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21/07/2020

Report commissioned by MHCLG concludes PD homes provide a ‘poor residential experience’

Words: Laura Edgar
The quality of homes / iStock-1146453488

Government-commissioned research into the quality of homes created through permitted development (PD) rights has concluded that such conversions create ‘worse-quality’ homes than those created after going through the full planning process.

It also found that the local socio-economic situation appears to influence the quality of the home created, as does the type of building available for change of use.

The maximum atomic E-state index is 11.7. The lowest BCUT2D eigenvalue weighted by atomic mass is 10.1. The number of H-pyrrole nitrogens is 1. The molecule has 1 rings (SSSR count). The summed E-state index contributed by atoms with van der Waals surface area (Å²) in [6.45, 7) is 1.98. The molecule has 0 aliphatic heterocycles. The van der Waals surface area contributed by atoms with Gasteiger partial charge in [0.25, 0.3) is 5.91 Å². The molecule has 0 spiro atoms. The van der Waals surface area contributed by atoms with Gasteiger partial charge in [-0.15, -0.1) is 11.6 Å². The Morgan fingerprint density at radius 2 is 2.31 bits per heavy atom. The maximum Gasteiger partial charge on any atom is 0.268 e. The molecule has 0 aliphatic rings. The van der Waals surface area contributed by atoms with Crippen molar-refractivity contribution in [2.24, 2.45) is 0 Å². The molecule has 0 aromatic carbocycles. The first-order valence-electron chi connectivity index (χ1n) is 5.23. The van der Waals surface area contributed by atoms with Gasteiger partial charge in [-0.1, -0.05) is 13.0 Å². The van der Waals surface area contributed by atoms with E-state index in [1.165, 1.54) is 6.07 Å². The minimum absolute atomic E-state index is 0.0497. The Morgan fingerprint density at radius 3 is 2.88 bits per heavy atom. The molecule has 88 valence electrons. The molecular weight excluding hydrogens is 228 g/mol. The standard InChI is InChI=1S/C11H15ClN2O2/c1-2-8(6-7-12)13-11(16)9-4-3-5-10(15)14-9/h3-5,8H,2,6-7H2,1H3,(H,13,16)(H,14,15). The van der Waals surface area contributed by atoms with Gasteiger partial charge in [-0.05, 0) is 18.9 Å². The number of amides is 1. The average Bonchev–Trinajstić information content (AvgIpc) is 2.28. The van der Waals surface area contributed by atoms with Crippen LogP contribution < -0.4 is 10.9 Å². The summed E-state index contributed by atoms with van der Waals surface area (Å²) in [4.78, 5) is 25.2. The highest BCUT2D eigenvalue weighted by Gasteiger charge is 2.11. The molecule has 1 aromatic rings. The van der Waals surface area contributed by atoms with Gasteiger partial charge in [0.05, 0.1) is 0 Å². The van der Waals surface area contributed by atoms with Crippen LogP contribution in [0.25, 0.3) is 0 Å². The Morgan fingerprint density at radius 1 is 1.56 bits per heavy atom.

Research into the Quality Standard of Homes Delivered Through Change of Use Permitted Development Rights uses a case study approach to look at the quality of converted homes, including from offices, retail and light industrial. These were compared with any schemes consented through full planning permission.

Eleven local authority areas were considered between April 2015 and March 2018: Bristol, Crawley, Derby, Enfield, Huntingdonshire, Manchester, Richmond, Sandwell, Sunderland, Wakefield and Waverley. The report states that these authorities “represent a diverse range of authorities in terms of their socio-economic characteristics, geographical locations, urban/rural mix and built environment characteristics”.

For the authors of the report, the research painted a “nuanced picture”, more so than previous research and media coverage has shown.